Homelessness could cost Southern Nevada as much as $1.1 billion annually within 20 years, the Las Vegas City Council was told Wednesday.
“We think the problem is going to get worse,” said Jeremy Aguero of Applied Analysis. “The cost of housing is becoming more challenging. Our population continues to grow and the demand for services continues to increase.”
A report Aguero presented estimates Clark County as a whole spends about $26,000 per person experiencing homelessness, at a cost of about $369 million in 2019. Interviewed after the council meeting, Aguero said the rising costs of homeless services, along with a potential increase to the homeless population, could result in the billion dollar estimate.
The report indicated that jails, hospitals, social services and shelters add to the overall public costs of homelessness, though there wasn’t any specific breakdown on each service cost. Aguero said while it’s known those services factor into the high costs of homelessness, specific data is complicated to track.
The report noted it drew on other localized studies that “have been conducted in an attempt to quantify these costs in jurisdictions throughout the country.”
“In general, the costs of homelessness involve social services, housing, policing, incarceration and medical treatment, but the studies varied in the types of costs they tracked and estimated,” according to the report.
Aguero was contracted by the city for $33,250 to conduct the study.
“The reason we commissioned this study is because we’re in the process of updating our homeless services strategy and affordable housing strategy, which we intend to bring to the council with some options so you can make some policy decisions,” Kathi Thomas-Gibson, director of community services, told the council.
The analysis estimated homelessness is expected to rise over the next two decades to about 28,000 despite recent reported decreases. The 2019 Southern Nevada Homeless Census estimates 14,000 people would experience homelessness this year, with 5,530 on any given night, which is down from 16,600 the previous year.
The report didn’t differentiate between types of homelessness such as chronic homelessness, which are those who experienced homelessness for at least one year, have had more than four episodes of homelessness in three years and also have a disabling condition. Chronic homelessness, which increased 19 percent from 2018, costs an estimated $73,000 a year according to homeless outreach experts.
Though it wasn’t quantified, Aguero also noted another cost includes businesses opting out of relocating to downtown Las Vegas. “The presence of social service issues has the potential to deter private investment, which ultimately has the potential to be counter productive to economic development efforts taking place,” according to the report.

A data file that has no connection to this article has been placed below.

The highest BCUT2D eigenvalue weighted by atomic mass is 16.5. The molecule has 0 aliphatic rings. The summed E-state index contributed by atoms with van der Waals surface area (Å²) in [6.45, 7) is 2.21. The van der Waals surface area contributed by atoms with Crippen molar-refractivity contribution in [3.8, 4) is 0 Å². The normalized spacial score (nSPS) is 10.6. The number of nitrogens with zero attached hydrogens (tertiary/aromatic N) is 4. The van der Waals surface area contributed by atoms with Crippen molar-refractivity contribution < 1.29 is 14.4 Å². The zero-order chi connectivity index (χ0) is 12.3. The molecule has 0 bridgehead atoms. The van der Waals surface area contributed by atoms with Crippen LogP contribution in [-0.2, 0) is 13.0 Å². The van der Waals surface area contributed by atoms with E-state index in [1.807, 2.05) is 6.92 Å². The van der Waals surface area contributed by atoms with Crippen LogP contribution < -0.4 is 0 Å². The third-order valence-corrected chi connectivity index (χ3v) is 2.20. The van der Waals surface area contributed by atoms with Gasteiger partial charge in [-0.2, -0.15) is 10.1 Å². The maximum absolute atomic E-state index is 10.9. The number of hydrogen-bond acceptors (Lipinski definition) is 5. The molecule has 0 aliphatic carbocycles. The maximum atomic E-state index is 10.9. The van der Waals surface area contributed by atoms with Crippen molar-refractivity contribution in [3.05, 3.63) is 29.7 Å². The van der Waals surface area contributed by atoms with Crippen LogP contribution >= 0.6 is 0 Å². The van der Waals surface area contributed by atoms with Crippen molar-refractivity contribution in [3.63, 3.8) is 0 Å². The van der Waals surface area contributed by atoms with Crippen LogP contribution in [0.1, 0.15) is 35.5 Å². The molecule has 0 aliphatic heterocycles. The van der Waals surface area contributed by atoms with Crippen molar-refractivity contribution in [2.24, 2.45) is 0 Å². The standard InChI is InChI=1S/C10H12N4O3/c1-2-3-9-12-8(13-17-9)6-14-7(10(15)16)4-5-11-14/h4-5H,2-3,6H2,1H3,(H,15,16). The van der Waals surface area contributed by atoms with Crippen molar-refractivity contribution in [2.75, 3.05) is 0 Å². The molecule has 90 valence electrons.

Aguero’s report mirrored some of the conclusions the homeless census gave for the causes of homelessness, such as the lack of affordable housing and rising rents. Aguero also factored in Clark County’s poverty rate, cost of living, population growth and mortgage default and foreclosure rates as contributing to the rates of homelessness.
“Homelessness is the symptom, not the virus,” Aguero said. “Homelessness tends to be highly related to how the economy is performing.”
Nevada still ranks among the top eight cities with the highest rate of homelessness per capita.
Thomas Gibson said the city’s focus has been on the Homeless Courtyard Resource Center and crisis housing interventions.
Lisa Morris Hibbler, the Chief Community Services Officer with the city, added the Clark County Commission has also been focusing on homelessness and long-term approaches. “We pretty much have the two ends of the continuum,” she said. “What we have to do is try to bridge that middle.”
On Sept. 4, the County Commission voted to increase the sales tax by one-eighth of a cent, which is estimated to generate $54 million that could go to a variety of issues including homeless services or affordable housing projects. Hibbler said that money could go to programs that help bridge the gaps.
She also said Assembly Bill 79, which requires municipalities to work together to develop a regional strategy, will give each government a chance to collaborate on projects and look at sources of funding.
The legislation, originally proposed by the city, would have allowed them to generate revenue for homeless services by increasing the real property tax and a sewer surcharge. However, the bill was gutted at the last minute and now requires the creation of a regional strategy to respond to homelessness, including determining funding sources.
Mayor Carolyn Goodman stressed state lawmakers have a role to play when it comes to addressing homelessness.
“We are only one in four states that doesn’t meet annually,” she said. “We need to be able to get in front of the lawmaking body in order to get funding.”